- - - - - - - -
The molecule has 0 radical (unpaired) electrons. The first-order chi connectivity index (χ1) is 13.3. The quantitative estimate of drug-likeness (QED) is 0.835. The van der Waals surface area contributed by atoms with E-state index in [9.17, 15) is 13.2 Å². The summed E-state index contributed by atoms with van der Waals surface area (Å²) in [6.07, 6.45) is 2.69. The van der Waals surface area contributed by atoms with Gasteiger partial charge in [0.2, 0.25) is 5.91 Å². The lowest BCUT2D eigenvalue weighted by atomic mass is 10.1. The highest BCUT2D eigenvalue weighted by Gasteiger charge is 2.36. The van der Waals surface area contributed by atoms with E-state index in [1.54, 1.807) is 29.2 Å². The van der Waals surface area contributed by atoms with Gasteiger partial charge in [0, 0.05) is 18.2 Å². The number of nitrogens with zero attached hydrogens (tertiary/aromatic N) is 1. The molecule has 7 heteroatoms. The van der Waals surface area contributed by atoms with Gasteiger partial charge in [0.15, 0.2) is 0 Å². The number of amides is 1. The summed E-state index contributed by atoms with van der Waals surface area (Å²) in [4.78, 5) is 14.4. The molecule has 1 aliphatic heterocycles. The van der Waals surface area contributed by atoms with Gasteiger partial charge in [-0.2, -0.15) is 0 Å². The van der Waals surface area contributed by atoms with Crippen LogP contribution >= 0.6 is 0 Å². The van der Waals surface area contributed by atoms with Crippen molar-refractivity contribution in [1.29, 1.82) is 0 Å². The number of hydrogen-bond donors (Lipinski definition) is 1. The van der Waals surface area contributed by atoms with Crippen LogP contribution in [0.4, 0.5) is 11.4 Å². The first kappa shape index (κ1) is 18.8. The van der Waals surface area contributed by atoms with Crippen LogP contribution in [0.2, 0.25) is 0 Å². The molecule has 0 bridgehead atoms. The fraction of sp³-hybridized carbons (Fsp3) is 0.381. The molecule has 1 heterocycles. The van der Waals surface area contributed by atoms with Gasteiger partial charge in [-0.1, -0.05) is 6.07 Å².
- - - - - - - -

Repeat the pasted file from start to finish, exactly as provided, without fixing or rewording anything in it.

The molecule has 0 radical (unpaired) electrons. The first-order chi connectivity index (χ1) is 13.3. The quantitative estimate of drug-likeness (QED) is 0.835. The van der Waals surface area contributed by atoms with E-state index in [9.17, 15) is 13.2 Å². The summed E-state index contributed by atoms with van der Waals surface area (Å²) in [6.07, 6.45) is 2.69. The van der Waals surface area contributed by atoms with Gasteiger partial charge in [0.2, 0.25) is 5.91 Å². The lowest BCUT2D eigenvalue weighted by atomic mass is 10.1. The highest BCUT2D eigenvalue weighted by Gasteiger charge is 2.36. The van der Waals surface area contributed by atoms with E-state index in [1.54, 1.807) is 29.2 Å². The van der Waals surface area contributed by atoms with Gasteiger partial charge in [0, 0.05) is 18.2 Å². The number of nitrogens with zero attached hydrogens (tertiary/aromatic N) is 1. The molecule has 7 heteroatoms. The van der Waals surface area contributed by atoms with Gasteiger partial charge in [0.15, 0.2) is 0 Å². The number of amides is 1. The summed E-state index contributed by atoms with van der Waals surface area (Å²) in [4.78, 5) is 14.4. The molecule has 1 aliphatic heterocycles. The van der Waals surface area contributed by atoms with Gasteiger partial charge in [-0.2, -0.15) is 0 Å². The van der Waals surface area contributed by atoms with Crippen LogP contribution >= 0.6 is 0 Å². The van der Waals surface area contributed by atoms with Crippen molar-refractivity contribution in [1.29, 1.82) is 0 Å². The number of hydrogen-bond donors (Lipinski definition) is 1. The van der Waals surface area contributed by atoms with Crippen LogP contribution in [0.4, 0.5) is 11.4 Å². The first kappa shape index (κ1) is 18.8. The van der Waals surface area contributed by atoms with Crippen LogP contribution in [0.2, 0.25) is 0 Å². The molecule has 0 bridgehead atoms. The fraction of sp³-hybridized carbons (Fsp3) is 0.381. The molecule has 1 heterocycles. The van der Waals surface area contributed by atoms with Gasteiger partial charge in [-0.1, -0.05) is 6.07 Å².